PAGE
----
There’s nothing like restriction of movement to get you thinking about how badly – having changed trains in York – you want to be sitting again, upfront on the bus taking the winding road from Scarborough to Whitby; or the never-ending train journey that makes each and every stop between Plymouth and its eventual terminus in Penzance. And January being the month Body & Soul is published in France, I could have expected, in more normal times, to have been whisked across to Paris on Eurostar for lunch with my French agent and publisher, with talk of returning later in the year to take part in Noir sur la Ville in Lamballe or Quais du Polar in Lyon.
But, no. Rien. Instead, there are memories of journeys taken, book tours in Sweden and Italy, the UK and the USA.
For a number of years, when the Resnick novels were being published in the States by Henry Holt, they would fly me over and, after several events in New York, where they are based, send me out on the road. More precisely, and before my highly developed fear of flying, in the air. Most visits were short-lived. Someone would be standing at Arrivals with a copy of my latest book in their hand and I’d be whisked off to sign stock at Barnes & Noble et cetera, before being deposited at the hotel and picked up again later and ferried to whichever bookstore I was appearing at that evening. After which, most often, I’d be driven to the airport early the following morning to catch a plane to the next stop on the schedule. It was tiring, it was fun, and I was getting to see far more of the States than I’d ever visited before.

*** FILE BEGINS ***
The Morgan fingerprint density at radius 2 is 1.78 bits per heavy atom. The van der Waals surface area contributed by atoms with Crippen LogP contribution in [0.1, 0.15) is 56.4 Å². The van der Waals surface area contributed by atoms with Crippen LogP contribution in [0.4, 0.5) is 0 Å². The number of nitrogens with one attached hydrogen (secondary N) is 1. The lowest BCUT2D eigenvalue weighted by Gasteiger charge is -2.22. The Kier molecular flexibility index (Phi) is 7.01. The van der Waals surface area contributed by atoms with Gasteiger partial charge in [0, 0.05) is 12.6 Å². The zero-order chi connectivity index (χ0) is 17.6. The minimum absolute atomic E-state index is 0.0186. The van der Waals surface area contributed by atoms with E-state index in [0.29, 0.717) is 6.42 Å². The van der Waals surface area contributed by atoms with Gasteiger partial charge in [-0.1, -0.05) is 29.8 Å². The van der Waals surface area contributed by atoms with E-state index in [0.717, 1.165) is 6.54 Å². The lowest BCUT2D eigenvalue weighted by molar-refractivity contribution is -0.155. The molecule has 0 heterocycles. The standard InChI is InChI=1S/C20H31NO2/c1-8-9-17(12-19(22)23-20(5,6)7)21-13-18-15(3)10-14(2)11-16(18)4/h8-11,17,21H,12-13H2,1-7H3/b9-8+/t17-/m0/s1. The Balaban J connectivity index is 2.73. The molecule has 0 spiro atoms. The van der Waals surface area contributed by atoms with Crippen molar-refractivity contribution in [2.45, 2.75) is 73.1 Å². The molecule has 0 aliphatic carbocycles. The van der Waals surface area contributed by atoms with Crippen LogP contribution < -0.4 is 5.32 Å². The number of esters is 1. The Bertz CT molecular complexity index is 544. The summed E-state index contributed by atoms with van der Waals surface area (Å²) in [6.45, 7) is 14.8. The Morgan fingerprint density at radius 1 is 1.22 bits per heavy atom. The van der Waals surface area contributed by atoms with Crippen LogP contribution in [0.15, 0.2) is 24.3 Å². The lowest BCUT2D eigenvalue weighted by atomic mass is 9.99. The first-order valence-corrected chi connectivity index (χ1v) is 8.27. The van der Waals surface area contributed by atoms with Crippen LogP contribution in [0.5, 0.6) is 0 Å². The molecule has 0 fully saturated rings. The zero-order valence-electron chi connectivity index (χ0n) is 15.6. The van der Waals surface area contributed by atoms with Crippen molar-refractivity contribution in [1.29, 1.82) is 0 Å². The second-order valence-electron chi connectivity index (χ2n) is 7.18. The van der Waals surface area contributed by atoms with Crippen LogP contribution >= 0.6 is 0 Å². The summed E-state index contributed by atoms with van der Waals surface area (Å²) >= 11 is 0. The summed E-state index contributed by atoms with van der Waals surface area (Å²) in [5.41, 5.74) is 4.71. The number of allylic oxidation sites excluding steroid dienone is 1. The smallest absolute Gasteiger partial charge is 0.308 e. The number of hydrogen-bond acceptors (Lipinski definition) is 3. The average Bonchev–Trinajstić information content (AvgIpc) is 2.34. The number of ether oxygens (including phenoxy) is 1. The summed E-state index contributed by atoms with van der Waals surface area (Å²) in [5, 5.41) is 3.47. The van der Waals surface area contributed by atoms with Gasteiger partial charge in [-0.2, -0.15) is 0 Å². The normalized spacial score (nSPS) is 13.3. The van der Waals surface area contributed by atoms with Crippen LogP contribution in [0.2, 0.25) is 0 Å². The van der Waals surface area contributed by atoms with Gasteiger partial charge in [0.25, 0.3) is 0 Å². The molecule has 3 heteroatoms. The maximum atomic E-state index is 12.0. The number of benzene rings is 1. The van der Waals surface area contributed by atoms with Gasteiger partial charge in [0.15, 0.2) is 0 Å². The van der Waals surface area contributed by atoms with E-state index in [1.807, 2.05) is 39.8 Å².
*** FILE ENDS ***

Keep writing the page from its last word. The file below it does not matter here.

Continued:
Ferreting through a poorly organised folder labelled Events, I came across the following, a list of venues visited on a book tour I made in 1994, twenty of them.
Generally speaking, events at dedicated crime and mystery bookstores were more successful than those at larger, general stores, and over a number of years I got to know a number of them – and their owners – well and relish the opportunity to make another visit. The Poisoned Pen in Scottsdale would be one of those and The Black Orchid another. At Partners in Crime, in New York City, there was always the possibility of at least one other author being present, Larry Block on one occasion, I remember, and Charlotte Carter on another. Michael Connelly dropped in to the Mystery Annex on an evening when, for some reason, I’d decided to read poetry as well as fiction – the story of which is told in his 2011 novel, The Drop.
Now, here we are when planes and trains are out of reach, buses are risky last resorts and visiting my local bookstore – Owl Bookshop in Kentish Town- to chat to Gary, the manager, and browse the shelves, is no longer a possibility – and a visit to Ross Bradshaw and Five Leaves Bookshop in Nottingham a fantasy